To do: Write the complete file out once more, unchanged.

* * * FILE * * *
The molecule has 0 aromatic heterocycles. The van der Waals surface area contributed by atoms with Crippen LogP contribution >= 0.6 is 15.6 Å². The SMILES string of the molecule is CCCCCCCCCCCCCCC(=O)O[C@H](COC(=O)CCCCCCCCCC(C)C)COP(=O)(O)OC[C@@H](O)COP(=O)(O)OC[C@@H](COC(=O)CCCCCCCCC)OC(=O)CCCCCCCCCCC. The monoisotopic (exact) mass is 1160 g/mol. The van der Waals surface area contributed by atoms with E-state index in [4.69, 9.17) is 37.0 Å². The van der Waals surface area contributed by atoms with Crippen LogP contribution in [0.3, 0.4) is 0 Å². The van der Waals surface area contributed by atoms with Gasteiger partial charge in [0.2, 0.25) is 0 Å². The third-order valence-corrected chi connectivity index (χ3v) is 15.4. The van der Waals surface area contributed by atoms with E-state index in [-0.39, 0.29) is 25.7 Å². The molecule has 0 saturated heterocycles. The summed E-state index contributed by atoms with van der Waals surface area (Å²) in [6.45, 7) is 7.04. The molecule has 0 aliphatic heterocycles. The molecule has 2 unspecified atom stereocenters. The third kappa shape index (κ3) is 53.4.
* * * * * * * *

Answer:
The molecule has 0 aromatic heterocycles. The van der Waals surface area contributed by atoms with Crippen LogP contribution >= 0.6 is 15.6 Å². The SMILES string of the molecule is CCCCCCCCCCCCCCC(=O)O[C@H](COC(=O)CCCCCCCCCC(C)C)COP(=O)(O)OC[C@@H](O)COP(=O)(O)OC[C@@H](COC(=O)CCCCCCCCC)OC(=O)CCCCCCCCCCC. The monoisotopic (exact) mass is 1160 g/mol. The van der Waals surface area contributed by atoms with E-state index in [4.69, 9.17) is 37.0 Å². The van der Waals surface area contributed by atoms with Crippen LogP contribution in [0.3, 0.4) is 0 Å². The van der Waals surface area contributed by atoms with Gasteiger partial charge in [0.2, 0.25) is 0 Å². The third-order valence-corrected chi connectivity index (χ3v) is 15.4. The van der Waals surface area contributed by atoms with E-state index in [-0.39, 0.29) is 25.7 Å². The molecule has 0 saturated heterocycles. The summed E-state index contributed by atoms with van der Waals surface area (Å²) in [6.45, 7) is 7.04. The molecule has 0 aliphatic heterocycles. The molecule has 2 unspecified atom stereocenters. The third kappa shape index (κ3) is 53.4.